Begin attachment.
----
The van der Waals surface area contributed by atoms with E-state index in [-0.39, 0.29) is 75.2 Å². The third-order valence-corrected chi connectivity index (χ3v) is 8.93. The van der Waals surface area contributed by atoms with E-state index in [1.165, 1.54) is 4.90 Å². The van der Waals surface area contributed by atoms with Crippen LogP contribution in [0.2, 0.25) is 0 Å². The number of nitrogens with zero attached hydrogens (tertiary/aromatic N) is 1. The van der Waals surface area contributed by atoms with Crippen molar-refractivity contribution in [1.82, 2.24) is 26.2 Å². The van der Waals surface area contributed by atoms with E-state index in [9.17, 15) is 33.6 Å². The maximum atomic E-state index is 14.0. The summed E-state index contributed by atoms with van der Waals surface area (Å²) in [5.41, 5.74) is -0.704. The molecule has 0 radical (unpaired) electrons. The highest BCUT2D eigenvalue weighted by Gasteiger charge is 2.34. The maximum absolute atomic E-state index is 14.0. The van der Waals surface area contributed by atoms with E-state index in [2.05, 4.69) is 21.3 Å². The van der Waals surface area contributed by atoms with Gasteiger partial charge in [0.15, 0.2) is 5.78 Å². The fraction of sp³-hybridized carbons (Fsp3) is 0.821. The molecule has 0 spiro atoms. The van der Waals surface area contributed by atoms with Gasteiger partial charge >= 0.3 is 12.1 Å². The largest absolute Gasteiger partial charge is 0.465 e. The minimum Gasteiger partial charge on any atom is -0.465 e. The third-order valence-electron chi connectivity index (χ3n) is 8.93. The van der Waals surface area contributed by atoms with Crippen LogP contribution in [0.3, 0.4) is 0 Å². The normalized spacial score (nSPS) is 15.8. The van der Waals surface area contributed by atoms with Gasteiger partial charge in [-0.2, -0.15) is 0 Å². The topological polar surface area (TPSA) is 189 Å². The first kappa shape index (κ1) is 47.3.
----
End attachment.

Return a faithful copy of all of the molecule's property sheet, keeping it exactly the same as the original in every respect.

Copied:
The van der Waals surface area contributed by atoms with E-state index in [-0.39, 0.29) is 75.2 Å². The third-order valence-corrected chi connectivity index (χ3v) is 8.93. The van der Waals surface area contributed by atoms with E-state index in [1.165, 1.54) is 4.90 Å². The van der Waals surface area contributed by atoms with Crippen LogP contribution in [0.2, 0.25) is 0 Å². The number of nitrogens with zero attached hydrogens (tertiary/aromatic N) is 1. The van der Waals surface area contributed by atoms with Crippen molar-refractivity contribution in [1.82, 2.24) is 26.2 Å². The van der Waals surface area contributed by atoms with E-state index in [9.17, 15) is 33.6 Å². The maximum atomic E-state index is 14.0. The summed E-state index contributed by atoms with van der Waals surface area (Å²) in [5.41, 5.74) is -0.704. The molecule has 0 radical (unpaired) electrons. The highest BCUT2D eigenvalue weighted by Gasteiger charge is 2.34. The maximum absolute atomic E-state index is 14.0. The van der Waals surface area contributed by atoms with E-state index in [2.05, 4.69) is 21.3 Å². The van der Waals surface area contributed by atoms with Gasteiger partial charge in [0.15, 0.2) is 5.78 Å². The fraction of sp³-hybridized carbons (Fsp3) is 0.821. The molecule has 0 spiro atoms. The van der Waals surface area contributed by atoms with Gasteiger partial charge >= 0.3 is 12.1 Å². The largest absolute Gasteiger partial charge is 0.465 e. The minimum Gasteiger partial charge on any atom is -0.465 e. The third-order valence-electron chi connectivity index (χ3n) is 8.93. The van der Waals surface area contributed by atoms with Crippen LogP contribution in [0.3, 0.4) is 0 Å². The normalized spacial score (nSPS) is 15.8. The van der Waals surface area contributed by atoms with Gasteiger partial charge in [-0.2, -0.15) is 0 Å². The topological polar surface area (TPSA) is 189 Å². The first kappa shape index (κ1) is 47.3.